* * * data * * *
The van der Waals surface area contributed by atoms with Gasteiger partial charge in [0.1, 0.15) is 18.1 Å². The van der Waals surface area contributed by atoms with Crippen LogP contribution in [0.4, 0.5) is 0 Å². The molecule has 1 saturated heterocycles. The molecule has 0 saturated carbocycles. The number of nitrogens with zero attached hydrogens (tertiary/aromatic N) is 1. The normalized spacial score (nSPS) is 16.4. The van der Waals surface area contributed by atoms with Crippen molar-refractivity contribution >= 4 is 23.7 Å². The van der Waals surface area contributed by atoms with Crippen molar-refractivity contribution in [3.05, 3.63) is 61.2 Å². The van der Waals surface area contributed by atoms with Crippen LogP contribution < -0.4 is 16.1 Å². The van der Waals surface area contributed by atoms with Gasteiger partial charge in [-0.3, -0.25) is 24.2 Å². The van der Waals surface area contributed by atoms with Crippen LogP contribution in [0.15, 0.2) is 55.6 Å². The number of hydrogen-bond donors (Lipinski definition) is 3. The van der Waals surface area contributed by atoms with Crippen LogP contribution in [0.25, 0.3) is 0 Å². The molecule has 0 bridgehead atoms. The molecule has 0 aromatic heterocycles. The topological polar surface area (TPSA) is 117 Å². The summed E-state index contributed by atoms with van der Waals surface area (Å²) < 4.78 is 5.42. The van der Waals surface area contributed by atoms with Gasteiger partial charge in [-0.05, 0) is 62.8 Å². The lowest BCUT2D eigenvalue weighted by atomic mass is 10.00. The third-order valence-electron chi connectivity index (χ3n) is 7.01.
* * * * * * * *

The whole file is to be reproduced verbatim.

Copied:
The van der Waals surface area contributed by atoms with Gasteiger partial charge in [0.1, 0.15) is 18.1 Å². The van der Waals surface area contributed by atoms with Crippen LogP contribution in [0.4, 0.5) is 0 Å². The molecule has 1 saturated heterocycles. The molecule has 0 saturated carbocycles. The number of nitrogens with zero attached hydrogens (tertiary/aromatic N) is 1. The normalized spacial score (nSPS) is 16.4. The van der Waals surface area contributed by atoms with Crippen molar-refractivity contribution >= 4 is 23.7 Å². The van der Waals surface area contributed by atoms with Crippen molar-refractivity contribution in [3.05, 3.63) is 61.2 Å². The van der Waals surface area contributed by atoms with Crippen LogP contribution < -0.4 is 16.1 Å². The van der Waals surface area contributed by atoms with Gasteiger partial charge in [-0.3, -0.25) is 24.2 Å². The van der Waals surface area contributed by atoms with Crippen LogP contribution in [0.15, 0.2) is 55.6 Å². The number of hydrogen-bond donors (Lipinski definition) is 3. The van der Waals surface area contributed by atoms with Crippen LogP contribution in [0.25, 0.3) is 0 Å². The molecule has 0 bridgehead atoms. The molecule has 0 aromatic heterocycles. The topological polar surface area (TPSA) is 117 Å². The summed E-state index contributed by atoms with van der Waals surface area (Å²) < 4.78 is 5.42. The van der Waals surface area contributed by atoms with Gasteiger partial charge in [-0.05, 0) is 62.8 Å². The lowest BCUT2D eigenvalue weighted by atomic mass is 10.00. The third-order valence-electron chi connectivity index (χ3n) is 7.01.